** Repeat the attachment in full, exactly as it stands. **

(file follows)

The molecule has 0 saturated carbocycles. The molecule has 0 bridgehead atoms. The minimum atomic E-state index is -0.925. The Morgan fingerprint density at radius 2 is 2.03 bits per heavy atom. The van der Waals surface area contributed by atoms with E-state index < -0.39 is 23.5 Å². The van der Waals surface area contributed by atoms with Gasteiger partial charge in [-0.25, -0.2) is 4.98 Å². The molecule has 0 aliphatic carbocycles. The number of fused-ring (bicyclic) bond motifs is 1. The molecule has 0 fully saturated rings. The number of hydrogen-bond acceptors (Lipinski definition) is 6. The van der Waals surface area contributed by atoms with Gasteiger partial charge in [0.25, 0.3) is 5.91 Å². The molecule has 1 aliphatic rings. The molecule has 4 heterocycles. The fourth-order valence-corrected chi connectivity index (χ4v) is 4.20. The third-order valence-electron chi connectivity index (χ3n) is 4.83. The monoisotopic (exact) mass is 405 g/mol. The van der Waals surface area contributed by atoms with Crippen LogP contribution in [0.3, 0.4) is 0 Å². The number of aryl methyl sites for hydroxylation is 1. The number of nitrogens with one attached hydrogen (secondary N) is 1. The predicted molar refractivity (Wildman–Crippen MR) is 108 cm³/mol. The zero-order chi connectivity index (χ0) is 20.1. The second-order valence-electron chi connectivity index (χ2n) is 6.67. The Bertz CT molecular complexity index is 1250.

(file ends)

The molecule has 0 saturated carbocycles. The molecule has 0 bridgehead atoms. The minimum atomic E-state index is -0.925. The Morgan fingerprint density at radius 2 is 2.03 bits per heavy atom. The van der Waals surface area contributed by atoms with E-state index < -0.39 is 23.5 Å². The van der Waals surface area contributed by atoms with Gasteiger partial charge in [-0.25, -0.2) is 4.98 Å². The molecule has 0 aliphatic carbocycles. The number of fused-ring (bicyclic) bond motifs is 1. The molecule has 0 fully saturated rings. The number of hydrogen-bond acceptors (Lipinski definition) is 6. The van der Waals surface area contributed by atoms with Gasteiger partial charge in [0.25, 0.3) is 5.91 Å². The molecule has 1 aliphatic rings. The molecule has 4 heterocycles. The fourth-order valence-corrected chi connectivity index (χ4v) is 4.20. The third-order valence-electron chi connectivity index (χ3n) is 4.83. The monoisotopic (exact) mass is 405 g/mol. The van der Waals surface area contributed by atoms with Crippen LogP contribution in [0.3, 0.4) is 0 Å². The number of aryl methyl sites for hydroxylation is 1. The number of nitrogens with one attached hydrogen (secondary N) is 1. The predicted molar refractivity (Wildman–Crippen MR) is 108 cm³/mol. The zero-order chi connectivity index (χ0) is 20.1. The second-order valence-electron chi connectivity index (χ2n) is 6.67. The Bertz CT molecular complexity index is 1250.